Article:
On the Line
At the end of March, graduate student workers at the University of Michigan rejected a 5 percent raise—which, taking inflation into account, effectively would have amounted to a pay cut—and walked out on strike for the second time in three years. The nearly 2,400 workers, represented by the Graduate Employee Organization (GEO), American Federation of Teachers Local 3550, are demanding, among other things, a living wage of $38,537 per year, standardized hiring practices, and increased childcare subsidies. The workers are now entering their third month on strike, with graduations having come and gone and a grade strike subsiding, and still without pay, which the university docked. At Michigan’s Taubman College of Architecture and Urban Planning, the strike has surfaced tensions between the college’s mission and its actions.
This is in part due to the strength and longevity of the labor action, which GEO leadership took measures to ensure. Most notably, it adopted an open bargaining model (meaning that all bargaining meetings are open to members of the unit, allowing them to weigh in on contract negotiations and encouraging transparency and open communication between the rank-and-file membership and union leadership). It has also made a concerted effort to engage the rank and file, including an intense outreach program in the lead-up to the strike.
These measures have made a noticeable difference in worker engagement, a PhD student in Michigan’s Department of Classical Studies who goes by the mononym Yeager tells NYRA. “In 2020, when I first got involved in the union, I wasn’t entirely clear on what was being negotiated or that I theoretically had a say in it.” Now, they regularly attend the bargaining sessions. (Yeager notes that one of the benefits of open bargaining is being able to observe human resources personnel during the negotiations and recounts that they once watched an HR representative doze off as the bargaining team explained the need for special protections around trans health care.)
Getting the university to the bargaining table was a challenge in and of itself. Sben Korsh, a fourth-year architecture and planning PhD student, says it took two months and required unprecedented state mediation. Shortly after the strike began, the university filed an injunction with the Washtenaw County Courts, requesting that the strikers be ordered back to work. To get the courts to take its side, the university would have had to prove that the strike was causing students “irreparable harm”; only one student testified against the striking workers, and the injunction was rejected twice within as many weeks.
Defeating the injunction was an undeniable victory for the workers. Korsh, who is one of forty PhD students at Taubman, nonetheless insists that “the law won’t bring us justice. Our strength lies within our collective power as workers.” This became evident two weeks later when a separate court deemed the strike an unfair labor practice. The strike carried on regardless.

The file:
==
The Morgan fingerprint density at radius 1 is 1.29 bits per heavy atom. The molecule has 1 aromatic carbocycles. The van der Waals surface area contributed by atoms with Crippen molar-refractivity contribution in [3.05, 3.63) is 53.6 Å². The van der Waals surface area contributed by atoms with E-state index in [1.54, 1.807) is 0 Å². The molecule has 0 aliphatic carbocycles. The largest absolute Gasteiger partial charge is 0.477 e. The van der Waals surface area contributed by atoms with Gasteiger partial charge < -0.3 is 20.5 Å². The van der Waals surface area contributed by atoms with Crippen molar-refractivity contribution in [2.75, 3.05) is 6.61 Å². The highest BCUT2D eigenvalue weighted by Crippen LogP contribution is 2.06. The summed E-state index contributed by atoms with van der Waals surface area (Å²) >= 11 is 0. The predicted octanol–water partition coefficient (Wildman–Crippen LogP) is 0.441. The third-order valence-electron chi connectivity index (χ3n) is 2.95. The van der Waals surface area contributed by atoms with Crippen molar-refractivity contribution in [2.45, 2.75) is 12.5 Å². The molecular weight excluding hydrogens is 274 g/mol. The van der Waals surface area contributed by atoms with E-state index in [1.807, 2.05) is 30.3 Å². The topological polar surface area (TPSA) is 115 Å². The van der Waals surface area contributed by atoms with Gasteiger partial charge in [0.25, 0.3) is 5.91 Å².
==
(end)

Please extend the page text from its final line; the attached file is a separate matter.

More recently, in an effort to refocus on contract negotiations, both sides dropped their pending unfair labor practices complaints with prejudice, meaning they cannot be taken up again, and the university dropped its lawsuit for damages against the union. At Taubman, the striking workers hope their work stoppage will ameliorate issues of equity that they believe have been insufficiently addressed by their college.
While in recent years there has been increased pressure on the architecture discipline to expand its reach and diversify its ranks, Taubman College’s administration seems to be embracing austerity and, consequently, narrowing its mission to those who are privileged enough to afford it, effectively reproducing an architectural community of wealthy white students while burning out less privileged students, who are often working-class, immigrants, and/or people of color.
Taubman College has tied its public image in part to that of its dean, Jonathan Massey, who earned a reputation as a social justice–oriented leader in architectural education after the Black Lives Matter uprisings in 2015. Assuming the position in 2017, Massey was quick to tout his antiracist bona fides. “I remember his job talk, and there was ‘Black Lives Matter’ everywhere,” seventh-year architecture and planning PhD student Rebecca Smith tells NYRA. Smith insists that GEO’s platform—which, among other things, calls for the university to help fund the Coalition for Re-envisioning Our Safety (CROS), a community-led emergency-response program—“addresses precisely the conditions of police violence that BLM was formed in protest against.”
A living wage, better childcare, and stronger protections for international students within Taubman will be key to helping architecture students maintain their commitment to the discipline.
In contrast, Massey’s administration has focused on diversity, equity, and inclusion (DEI) measures like a college compact—a document detailing the inclusive culture Taubman seeks to establish—and a phonetic name initiative to teach people how to pronounce each other’s names. These gestures shirk the actual material concerns that Taubman students are striking over and don’t effectively address issues of diversity within the college (which has not produced a Black PhD in architecture for at least two decades).
Taubman PhD students, who typically receive one or two years less funding than their peers in other departments, struggle to pay rent, are unable to afford childcare, and sometimes rely on local food pantries for groceries. (Meanwhile, according to public University of Michigan records, Massey received a raise of nearly $39,000 this year, more than GEO’s entire living wage demand. NYRA’s request for comment to Massey was responded to by Taubman College’s director of marketing and communications, Kent Love-Ramirez, who said that “Taubman College is not a party to negotiations between GEO and the university.”)